Down By Law cancel European tour

Down By Law have canceled their upcoming Euro tour. In an Instagram post, the band stated: "Lamest of news update, friends. Euro dates cancelled, for now. We’ll call it indefinitely postponed. Since we hope things return to normal, one day. As it stands, it seems people are still a little hesitant to go to concerts. The FL dates with Dave and Sam are still fully in effect. And it appears the only live show we will be doing as a full band this year is Oct 9 @newworldbrewery if you can make it."

DS Band Spotlight: Meet Sweetie, Chicago’s Local Lipstick-Punk Band

Sweetie is a Chicago-based lipstick-punk band with a femme fatale ferocity and a French influence. Voted a Top 5 Punk Band in the Chicago Reader two years in a row, Sweetie has found a niche in playing shows in the punk scene and drag shows alike, including venues such as the Metro, Green Mill, The […]

Meet Sweetie.

Joe

Bass

Birdy Vee

Guitar and vocals

Ryan

Drums

Sweetie is a Chicago-based lipstick-punk band with a femme fatale ferocity and a French influence. Voted a Top 5 Punk Band in the Chicago Reader two years in a row, Sweetie has found a niche in playing shows in the punk scene and drag shows alike, including venues such as the Metro, Green Mill, The Egyptian Theatre, Reggie’s, Cobra Lounge, Last Rites and Liar’s Club.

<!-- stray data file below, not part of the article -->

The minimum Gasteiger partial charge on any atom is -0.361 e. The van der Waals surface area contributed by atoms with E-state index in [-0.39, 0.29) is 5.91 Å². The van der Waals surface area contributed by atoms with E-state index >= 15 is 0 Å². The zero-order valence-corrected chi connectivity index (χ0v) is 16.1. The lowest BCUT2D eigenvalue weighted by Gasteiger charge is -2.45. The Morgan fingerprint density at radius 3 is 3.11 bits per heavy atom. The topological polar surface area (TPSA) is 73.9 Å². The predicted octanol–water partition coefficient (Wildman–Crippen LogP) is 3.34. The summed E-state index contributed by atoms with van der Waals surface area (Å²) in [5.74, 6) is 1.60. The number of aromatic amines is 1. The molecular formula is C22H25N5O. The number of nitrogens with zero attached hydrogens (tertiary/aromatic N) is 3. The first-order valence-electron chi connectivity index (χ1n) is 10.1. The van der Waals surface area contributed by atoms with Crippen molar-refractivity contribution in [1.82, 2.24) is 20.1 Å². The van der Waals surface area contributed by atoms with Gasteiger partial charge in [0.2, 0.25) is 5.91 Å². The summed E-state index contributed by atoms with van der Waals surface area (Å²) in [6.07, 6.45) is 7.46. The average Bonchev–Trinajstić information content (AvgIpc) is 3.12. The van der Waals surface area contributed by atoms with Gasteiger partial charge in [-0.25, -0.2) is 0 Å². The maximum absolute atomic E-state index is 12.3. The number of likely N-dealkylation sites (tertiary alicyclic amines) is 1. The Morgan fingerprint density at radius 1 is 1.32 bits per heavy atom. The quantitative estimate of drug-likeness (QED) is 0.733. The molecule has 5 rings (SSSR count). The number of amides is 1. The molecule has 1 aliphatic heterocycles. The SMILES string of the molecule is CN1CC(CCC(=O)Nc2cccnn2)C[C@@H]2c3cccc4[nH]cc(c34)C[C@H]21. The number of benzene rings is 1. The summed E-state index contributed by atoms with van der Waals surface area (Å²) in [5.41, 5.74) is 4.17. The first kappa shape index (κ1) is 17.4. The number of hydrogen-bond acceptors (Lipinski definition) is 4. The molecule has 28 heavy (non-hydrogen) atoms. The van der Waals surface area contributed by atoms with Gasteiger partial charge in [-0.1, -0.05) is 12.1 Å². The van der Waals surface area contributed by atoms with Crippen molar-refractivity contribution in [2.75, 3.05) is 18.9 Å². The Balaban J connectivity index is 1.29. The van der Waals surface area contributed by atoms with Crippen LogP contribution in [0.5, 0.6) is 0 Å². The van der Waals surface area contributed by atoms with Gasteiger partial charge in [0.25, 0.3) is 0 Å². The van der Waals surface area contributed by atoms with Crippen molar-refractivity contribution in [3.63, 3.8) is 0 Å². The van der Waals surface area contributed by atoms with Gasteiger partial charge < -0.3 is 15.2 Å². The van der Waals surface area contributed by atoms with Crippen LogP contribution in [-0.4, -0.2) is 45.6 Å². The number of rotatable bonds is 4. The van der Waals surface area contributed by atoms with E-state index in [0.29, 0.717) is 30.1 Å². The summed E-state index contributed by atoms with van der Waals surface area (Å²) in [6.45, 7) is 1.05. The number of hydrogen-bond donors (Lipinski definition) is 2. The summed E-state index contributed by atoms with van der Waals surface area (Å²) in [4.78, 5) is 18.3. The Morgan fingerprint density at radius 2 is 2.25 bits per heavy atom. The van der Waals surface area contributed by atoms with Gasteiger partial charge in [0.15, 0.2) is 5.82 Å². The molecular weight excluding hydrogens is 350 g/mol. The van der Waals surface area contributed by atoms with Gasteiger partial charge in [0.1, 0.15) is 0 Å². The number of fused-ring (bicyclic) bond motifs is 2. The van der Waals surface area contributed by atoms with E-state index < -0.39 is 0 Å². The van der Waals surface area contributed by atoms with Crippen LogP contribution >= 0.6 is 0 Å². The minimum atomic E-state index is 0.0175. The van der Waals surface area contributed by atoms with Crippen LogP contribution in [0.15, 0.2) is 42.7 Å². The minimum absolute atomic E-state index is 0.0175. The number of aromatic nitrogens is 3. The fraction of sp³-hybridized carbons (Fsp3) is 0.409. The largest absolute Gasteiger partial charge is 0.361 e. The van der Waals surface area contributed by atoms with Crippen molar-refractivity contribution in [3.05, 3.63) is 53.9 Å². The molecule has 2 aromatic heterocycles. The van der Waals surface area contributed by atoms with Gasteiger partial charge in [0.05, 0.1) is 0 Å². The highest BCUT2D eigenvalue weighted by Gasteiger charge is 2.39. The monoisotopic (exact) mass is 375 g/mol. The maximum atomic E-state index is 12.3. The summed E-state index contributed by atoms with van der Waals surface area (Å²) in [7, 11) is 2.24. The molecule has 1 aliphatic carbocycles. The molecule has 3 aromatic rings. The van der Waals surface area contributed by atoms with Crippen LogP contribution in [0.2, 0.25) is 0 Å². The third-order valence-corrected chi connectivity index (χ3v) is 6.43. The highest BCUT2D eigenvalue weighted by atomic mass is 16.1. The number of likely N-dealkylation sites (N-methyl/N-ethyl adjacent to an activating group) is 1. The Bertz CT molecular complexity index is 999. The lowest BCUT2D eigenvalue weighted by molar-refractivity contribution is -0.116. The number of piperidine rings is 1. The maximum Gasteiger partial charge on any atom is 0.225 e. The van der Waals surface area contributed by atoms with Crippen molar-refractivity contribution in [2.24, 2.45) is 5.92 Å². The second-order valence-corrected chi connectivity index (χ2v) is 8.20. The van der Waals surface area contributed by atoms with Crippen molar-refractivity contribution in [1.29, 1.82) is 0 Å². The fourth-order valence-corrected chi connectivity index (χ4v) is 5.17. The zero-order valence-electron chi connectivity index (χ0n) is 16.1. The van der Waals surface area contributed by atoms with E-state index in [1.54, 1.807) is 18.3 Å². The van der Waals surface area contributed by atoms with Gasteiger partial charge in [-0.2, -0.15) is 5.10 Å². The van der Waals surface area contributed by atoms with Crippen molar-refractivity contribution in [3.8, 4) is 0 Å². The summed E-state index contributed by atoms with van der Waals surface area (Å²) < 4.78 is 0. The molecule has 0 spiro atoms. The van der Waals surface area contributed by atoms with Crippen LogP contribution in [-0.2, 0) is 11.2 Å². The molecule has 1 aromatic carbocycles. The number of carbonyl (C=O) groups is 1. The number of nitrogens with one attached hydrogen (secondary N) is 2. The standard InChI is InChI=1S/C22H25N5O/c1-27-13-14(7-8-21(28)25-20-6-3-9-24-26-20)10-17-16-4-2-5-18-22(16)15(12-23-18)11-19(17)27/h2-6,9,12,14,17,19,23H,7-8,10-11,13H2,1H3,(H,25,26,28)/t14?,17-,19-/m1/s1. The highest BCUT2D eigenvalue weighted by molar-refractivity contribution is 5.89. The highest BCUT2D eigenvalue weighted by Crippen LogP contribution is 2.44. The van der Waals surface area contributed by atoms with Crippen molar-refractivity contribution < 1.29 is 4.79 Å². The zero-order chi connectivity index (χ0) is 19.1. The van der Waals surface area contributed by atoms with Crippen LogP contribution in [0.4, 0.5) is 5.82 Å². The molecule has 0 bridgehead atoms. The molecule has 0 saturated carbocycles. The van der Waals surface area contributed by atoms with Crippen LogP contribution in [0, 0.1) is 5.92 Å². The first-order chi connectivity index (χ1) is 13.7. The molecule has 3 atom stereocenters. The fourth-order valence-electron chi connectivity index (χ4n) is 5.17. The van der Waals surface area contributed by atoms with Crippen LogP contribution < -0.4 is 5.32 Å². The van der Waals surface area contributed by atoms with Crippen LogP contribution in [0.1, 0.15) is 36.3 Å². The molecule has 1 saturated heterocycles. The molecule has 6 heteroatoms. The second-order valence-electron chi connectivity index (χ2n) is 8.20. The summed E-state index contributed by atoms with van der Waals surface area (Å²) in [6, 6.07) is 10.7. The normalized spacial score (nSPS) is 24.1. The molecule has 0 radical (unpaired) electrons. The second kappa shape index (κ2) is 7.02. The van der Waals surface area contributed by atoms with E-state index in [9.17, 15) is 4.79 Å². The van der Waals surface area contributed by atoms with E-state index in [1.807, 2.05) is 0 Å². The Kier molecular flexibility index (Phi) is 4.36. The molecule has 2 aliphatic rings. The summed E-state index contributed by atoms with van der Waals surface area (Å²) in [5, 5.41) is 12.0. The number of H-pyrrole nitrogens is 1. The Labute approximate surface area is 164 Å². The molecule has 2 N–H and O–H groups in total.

Dying Scene is thrilled to interview this local band and talk about drag queens, the queer community, new music releases and some hard-hitting questions that you do not want to miss.


What do you love most about being in Sweetie?

Joe: Honestly, I enjoy the spectacle of our live show. The band is always pushing ourselves to perform our very best and engage with our audience. So many rock songs are pretty simple 3 or 4-chord progressions, but it’s all about the raw power that you play those chords. And raw power is something that Sweetie brings to the table in spades!

Ryan: All the fantastic folks! Making friends with all these incredible bands, venues, and not to mention Birdy and Joe has been an absolute pleasure.